BEIJING (Reuters) - Chinese Premier Wen Jiabao is on a delicate diplomatic mission this weekend as he attends a trilateral meeting expected to be dominated by North Korea and tries to shore up his influence at home.
The trilateral talks will be a tricky task. International pressure is growing for China to acknowledge, and then act upon, evidence that a North Korean torpedo sank the South Korean navy corvette Cheonan in March.
In overseas summits, Wen has to operate within the constraints of China’s collective leadership, without the spontaneity that has allowed him to build a reputation as a caring man of the people.
Domestically, a deft deal would shore up support for Wen, who faces declining power over the next two years. His successor will be anointed at the next Communist Party congress in 2012.
“Wen would increase his own standing with the leadership if he negotiated a successful outcome,” said Russell Moses, a Beijing-based analyst of Chinese affairs.
“It would certainly add to his credibility as a problem-solver within the leadership.”
Wen bows out in early 2013, after a decade at the helm of China’s one-party government where the 67-year-old premier has espoused policies to spread wealth and reduce inequalities.
But it won’t be easy to set the agenda this weekend, given China’s collective decision-making.
“He will need consensus before departure, and cannot just change policies,” said Bo Zhiyue, a researcher at National University of Singapore’s East Asian Institute.
“He has very little room to manoeuvre ... That’s a constraint of the collective leadership system.”
During climate change negotiations in Copenhagen last year, Wen raised hackles when he retreated to a hotel room and sent a junior official to negotiate with other world leaders.
Critics accused China of deliberately obstructing a deal, but many analysts felt Wen’s actions reflected his lack of autonomy or power to negotiate for his country. Wen told his annual news conference in March that China was on the invitation list but was never formally notified.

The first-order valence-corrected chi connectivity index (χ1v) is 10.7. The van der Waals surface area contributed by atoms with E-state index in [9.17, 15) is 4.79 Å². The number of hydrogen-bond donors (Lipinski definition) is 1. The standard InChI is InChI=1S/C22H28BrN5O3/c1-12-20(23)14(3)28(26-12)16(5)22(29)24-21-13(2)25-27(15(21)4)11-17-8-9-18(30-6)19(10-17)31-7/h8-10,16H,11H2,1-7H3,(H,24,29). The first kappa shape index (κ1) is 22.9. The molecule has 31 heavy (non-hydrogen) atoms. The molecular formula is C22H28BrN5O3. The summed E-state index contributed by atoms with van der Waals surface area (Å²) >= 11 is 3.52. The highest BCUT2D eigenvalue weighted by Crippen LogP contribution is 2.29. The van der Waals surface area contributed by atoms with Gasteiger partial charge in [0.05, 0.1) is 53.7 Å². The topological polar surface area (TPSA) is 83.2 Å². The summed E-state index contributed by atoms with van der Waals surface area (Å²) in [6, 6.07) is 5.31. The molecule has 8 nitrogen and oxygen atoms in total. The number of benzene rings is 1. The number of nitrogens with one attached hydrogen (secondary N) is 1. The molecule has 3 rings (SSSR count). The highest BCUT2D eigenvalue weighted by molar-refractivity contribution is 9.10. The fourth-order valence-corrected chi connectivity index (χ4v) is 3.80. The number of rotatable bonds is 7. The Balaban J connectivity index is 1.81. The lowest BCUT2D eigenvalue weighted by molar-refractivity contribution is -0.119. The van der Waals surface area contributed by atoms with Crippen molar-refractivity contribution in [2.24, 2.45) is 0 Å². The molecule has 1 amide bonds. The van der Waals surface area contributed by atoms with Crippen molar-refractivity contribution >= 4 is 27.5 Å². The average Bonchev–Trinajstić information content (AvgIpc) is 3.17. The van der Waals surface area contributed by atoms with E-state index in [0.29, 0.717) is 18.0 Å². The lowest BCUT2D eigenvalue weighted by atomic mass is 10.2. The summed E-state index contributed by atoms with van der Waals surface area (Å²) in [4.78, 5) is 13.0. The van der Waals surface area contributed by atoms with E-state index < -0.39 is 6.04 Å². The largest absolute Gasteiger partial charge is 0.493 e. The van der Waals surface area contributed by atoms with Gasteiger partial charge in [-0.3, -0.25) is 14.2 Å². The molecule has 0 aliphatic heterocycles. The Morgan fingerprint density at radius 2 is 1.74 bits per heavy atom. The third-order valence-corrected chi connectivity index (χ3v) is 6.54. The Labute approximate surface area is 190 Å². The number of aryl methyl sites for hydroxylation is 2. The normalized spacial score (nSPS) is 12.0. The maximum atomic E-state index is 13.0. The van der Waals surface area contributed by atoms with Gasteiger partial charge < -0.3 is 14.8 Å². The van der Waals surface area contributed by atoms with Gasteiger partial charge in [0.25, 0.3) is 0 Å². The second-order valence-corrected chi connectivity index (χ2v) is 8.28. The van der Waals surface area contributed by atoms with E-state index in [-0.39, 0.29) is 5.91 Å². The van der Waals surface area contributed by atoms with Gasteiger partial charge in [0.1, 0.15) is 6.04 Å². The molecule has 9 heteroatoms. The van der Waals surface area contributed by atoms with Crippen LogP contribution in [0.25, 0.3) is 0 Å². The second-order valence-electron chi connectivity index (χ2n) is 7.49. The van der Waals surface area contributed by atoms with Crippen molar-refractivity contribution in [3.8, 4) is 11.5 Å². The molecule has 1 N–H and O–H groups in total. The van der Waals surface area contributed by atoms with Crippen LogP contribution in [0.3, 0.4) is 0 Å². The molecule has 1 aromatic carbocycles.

At home, Wen uses public appearances to his advantage despite a relatively weak power base. He is more approachable and more personable than his counterparts in the Party’s nine-man Politburo Standing Committee, China’s top political body.
“Because the end of his term is so visible, in many ways Wen is considered a lame-duck premier,” Bo said. “He’s fully aware of his limited time in office and wants to leave some legacy.”
He recently generated controversy within China for penning a nostalgic essay commemorating Hu Yaobang, the reformist Party chief whose death on April 15, 1989, sparked pro-democracy protests by students and workers centred on Tiananmen Square.
Some interpreted the essay as an attempt to regain favour with the Communist Youth League, the power base of incumbent Party chief and President Hu Jintao.
Wen was noticeably absent during the opening of the World Expo in Shanghai in May, visiting instead displaced Tibetan victims of a strong earthquake in Yushu, Qinghai province.
After the devastating Sichuan quake in 2008, Wen’s visits to the disaster zone kept the rescue in the public spotlight and spurred the army and bureaucracy to respond to pressing problems.
The burst of popularity for “Grandpa Wen” may also have aroused envy and adoring state media coverage of Wen was soon replaced by images of the more sedate President Hu.
Narrowing the urban-rural income gap is a policy goal for Wen. He abolished a grains tax dating back two millennia, promoted rural industry and sketched out a broad social welfare net.
Other initiatives to coax growth away from cheap exports, big state projects and polluting factories have met resistance.
A geologist by training, Wen spent 14 years in poor, arid Gansu province, rising through the Party as a loyal and ever-prepared aide.
His reputation for unassuming service helped him survive 1989, when his boss, then party chief Zhao Ziyang, was purged and put under house arrest for opposing the military crackdown on the pro-democracy protests. Zhao died in 2005.
“My heart will always belong to my noble hopes, and for this I would have no regrets even if I died nine times over,” Wen said in March, quoting Qu Yuan (340 BC-278 BC), the poet-statesman who threw himself into a river in present-day Hunan province to protest against misrule by the king of Chu.
Wen’s immediate predecessor as premier, Zhu Rongji, seemed to relish lambasting officials, baiting reporters and making bold policy gambles, only some of which were successful.
Wen by contrast casts himself as a humble servant of the people, smiling, conciliatory, often tearful in the face of their suffering and with a relentless capacity for new jobs.
“Zhu Rongji had his iron fist and Wen Jiabao has had his tears, but in the end both men have found neither way works magic,” Zheng Yongnian, head of the National University of Singapore’s East Asian Institute, told Reuters.
In private, officials sometimes scoff at Wen’s shows of sentimentality, seen as unbecoming from a state boss.
“You can be popular by being soft. But eventually all policies have to be enforced by bureaucrats and special interests, and then crying doesn’t work,” said Zheng.
Editing by Benjamin Kang Lim and Paul Tait